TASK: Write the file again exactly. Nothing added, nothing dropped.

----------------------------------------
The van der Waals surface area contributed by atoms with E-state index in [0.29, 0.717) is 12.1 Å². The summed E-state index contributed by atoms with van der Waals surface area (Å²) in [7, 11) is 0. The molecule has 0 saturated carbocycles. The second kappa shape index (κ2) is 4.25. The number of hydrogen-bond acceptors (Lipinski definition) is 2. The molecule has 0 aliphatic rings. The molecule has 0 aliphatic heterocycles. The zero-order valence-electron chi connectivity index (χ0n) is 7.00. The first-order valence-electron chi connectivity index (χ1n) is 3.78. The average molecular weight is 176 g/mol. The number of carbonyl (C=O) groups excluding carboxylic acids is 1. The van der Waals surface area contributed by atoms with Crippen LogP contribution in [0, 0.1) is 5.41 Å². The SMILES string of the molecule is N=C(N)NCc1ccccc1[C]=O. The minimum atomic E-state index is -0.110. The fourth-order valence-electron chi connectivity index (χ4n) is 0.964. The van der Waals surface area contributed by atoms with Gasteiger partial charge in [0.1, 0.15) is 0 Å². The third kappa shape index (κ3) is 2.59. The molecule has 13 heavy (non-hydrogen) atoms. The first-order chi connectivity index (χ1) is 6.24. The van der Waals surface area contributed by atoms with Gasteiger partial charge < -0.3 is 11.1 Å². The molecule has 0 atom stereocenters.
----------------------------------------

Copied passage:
The van der Waals surface area contributed by atoms with E-state index in [0.29, 0.717) is 12.1 Å². The summed E-state index contributed by atoms with van der Waals surface area (Å²) in [7, 11) is 0. The molecule has 0 saturated carbocycles. The second kappa shape index (κ2) is 4.25. The number of hydrogen-bond acceptors (Lipinski definition) is 2. The molecule has 0 aliphatic rings. The molecule has 0 aliphatic heterocycles. The zero-order valence-electron chi connectivity index (χ0n) is 7.00. The first-order valence-electron chi connectivity index (χ1n) is 3.78. The average molecular weight is 176 g/mol. The number of carbonyl (C=O) groups excluding carboxylic acids is 1. The van der Waals surface area contributed by atoms with Crippen LogP contribution in [0, 0.1) is 5.41 Å². The SMILES string of the molecule is N=C(N)NCc1ccccc1[C]=O. The minimum atomic E-state index is -0.110. The fourth-order valence-electron chi connectivity index (χ4n) is 0.964. The van der Waals surface area contributed by atoms with Gasteiger partial charge in [0.1, 0.15) is 0 Å². The third kappa shape index (κ3) is 2.59. The molecule has 13 heavy (non-hydrogen) atoms. The first-order chi connectivity index (χ1) is 6.24. The van der Waals surface area contributed by atoms with Gasteiger partial charge < -0.3 is 11.1 Å². The molecule has 0 atom stereocenters.